By Alex Scott
Welcome back to Part Two of the Width of a Post Player of the Year Extravaganza! Now the season is over in League One, with only rooting against Sheffield United and Chesterfield left to pay attention to until August, we are back to celebrate some of the highlights of another great season, through the prism of the players who brought it to us.
Today we’ll be recapping the players who finished fourth and third in the Player of the Year ballots of your intrepid Width of a Post writing staff. If you missed Part One where we unveiled our fifth-place finisher Jon Stead, you can find that here.
With that out of the way, let’s plough on with the next two players on our list and recap the season of a couple of our history makers.
In 4th place: James Hanson
In fourth place, we have last year’s runner-up James Hanson. Longevity always tends to be overlooked in football, but it would be irresponsible of me not to note that we have been running this award for four years now, and Hanson has finished in the top five in each of these.
This begins with a relegation battle at the foot of League Two, through an improbable promotion run, a year of consolidation in League One into this year’s efforts: finishing seventh in the third tier. That Hanson has not only kept his starting place in each of these teams – joined by only Andrew Davies in that fact – but managed to finish as one of the best five players in each of these seasons really is a testament to his talents and resilience.
He started the season in the form of his life, scoring four goals in his first five league starts – my favourite probably being this one at Crawley – as well as heading the winner against Leeds, in front of the Kop. This was immediately etched onto the Mount Rushmore of ‘Massive James Hanson Goals’, joining Villa away, Burton away, and Northampton at Wembley. The more you think about it, the more likely it becomes like we are all going to refer to this as The Hanson Era as much as anything else. The DVD compilation of the last few years won’t look unlike a James Hanson Greatest Hits.
After this blistering start to the season, Hanson suffered an injury ahead of the side’s win at Milton Keynes and he didn’t really get his fitness back, or in truth, his place back until Christmas. That run at the beginning of December where Jon Stead and Billy Clarke linked so well was probably the first time since Hanson arrived at the club that he wasn’t the automatic starter. Though this didn’t last long, and since Boxing Day’s win over Fleetwood, Hanson has started all but four games in all competitions.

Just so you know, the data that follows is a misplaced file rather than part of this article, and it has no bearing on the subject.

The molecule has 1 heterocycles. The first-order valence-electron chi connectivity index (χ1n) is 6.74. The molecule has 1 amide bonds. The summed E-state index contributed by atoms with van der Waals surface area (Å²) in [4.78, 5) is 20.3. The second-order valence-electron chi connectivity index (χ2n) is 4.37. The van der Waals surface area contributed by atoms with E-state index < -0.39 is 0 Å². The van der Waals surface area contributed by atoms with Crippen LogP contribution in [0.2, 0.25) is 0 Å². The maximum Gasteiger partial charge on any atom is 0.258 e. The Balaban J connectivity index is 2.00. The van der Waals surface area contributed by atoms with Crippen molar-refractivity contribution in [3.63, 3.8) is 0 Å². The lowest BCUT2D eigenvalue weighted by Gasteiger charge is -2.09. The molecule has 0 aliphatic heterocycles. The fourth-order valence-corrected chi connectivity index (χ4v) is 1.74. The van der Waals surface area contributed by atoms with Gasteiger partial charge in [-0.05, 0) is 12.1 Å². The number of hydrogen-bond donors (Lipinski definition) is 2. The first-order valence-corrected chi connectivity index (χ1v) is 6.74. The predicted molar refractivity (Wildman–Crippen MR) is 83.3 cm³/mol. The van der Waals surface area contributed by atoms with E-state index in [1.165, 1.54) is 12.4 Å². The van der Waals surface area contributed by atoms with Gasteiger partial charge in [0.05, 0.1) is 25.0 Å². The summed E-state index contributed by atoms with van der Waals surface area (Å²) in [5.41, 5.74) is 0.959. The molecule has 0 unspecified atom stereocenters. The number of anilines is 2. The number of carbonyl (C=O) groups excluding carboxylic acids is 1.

His absence in late February – due to an injury picked up during a two-goal first half at Orient – ended up costing City a real run at the play offs with two defeats and a draw, moving them back to the outside looking in, never to regain their foothold in the top six.
City tended to look their strongest with Hanson, Stead and Clarke in the team and whilst going forward Parkinson’s men were never ‘prolific’, with the line being led by these three they looked as effective as they have at that end of the pitch since the heady days of 2012.
Hanson’s energy and movement has improved and improved under Parkinson, and this continued this year where in the toughest games of the season, he added a new string to his bow, reprising his role as a quasi left forward. Way back in 2009, Hanson spent some time out on the left flank in an effort to get him in the team, but he never looked particularly comfortable.
This year, in the game at Stamford Bridge in particular he was a valuable outlet for the side pulling on to the inexperienced right back Andreas Christensen, whom he beat in the air repeatedly. He looked comfortable in this role, and this comfort in his own skin has been a noticeable development throughout the season.
Whereas in previous years the forward may have played within himself, he now looks, at 27, to have developed into a player and a role in the squad that is his own. His ‘40-some appearance, 10-15 goal a season’ output has remained consistent throughout his time at Valley Parade irrespective of the division or the team he is playing in. He is under contract for the next two seasons, and if he repeats the output that he has done so far in his career he will crash the top ten all time appearance makers for the club, and the top three all-time goal scorers.
Regardless of what happens this summer, it’s hard to think of a City side without him, and this season has seen him continue develop into a true talismanic figure. He has risen to every challenge thrown at him so far at Valley Parade, and how far he can step forward next year will go a long way to defining how far the club can go.
3rd place: James Meredith
After being overlooked by other respective award-giving academies last week, the Width of a Post writing team will continue to ride ’til we die with James Meredith, who placed a strong third in our voting.
Given the off-season he went through last summer, that he has even made it through the season is a bit of a turn up. In fact, the past nine months couldn’t really have gone much better for the Australian.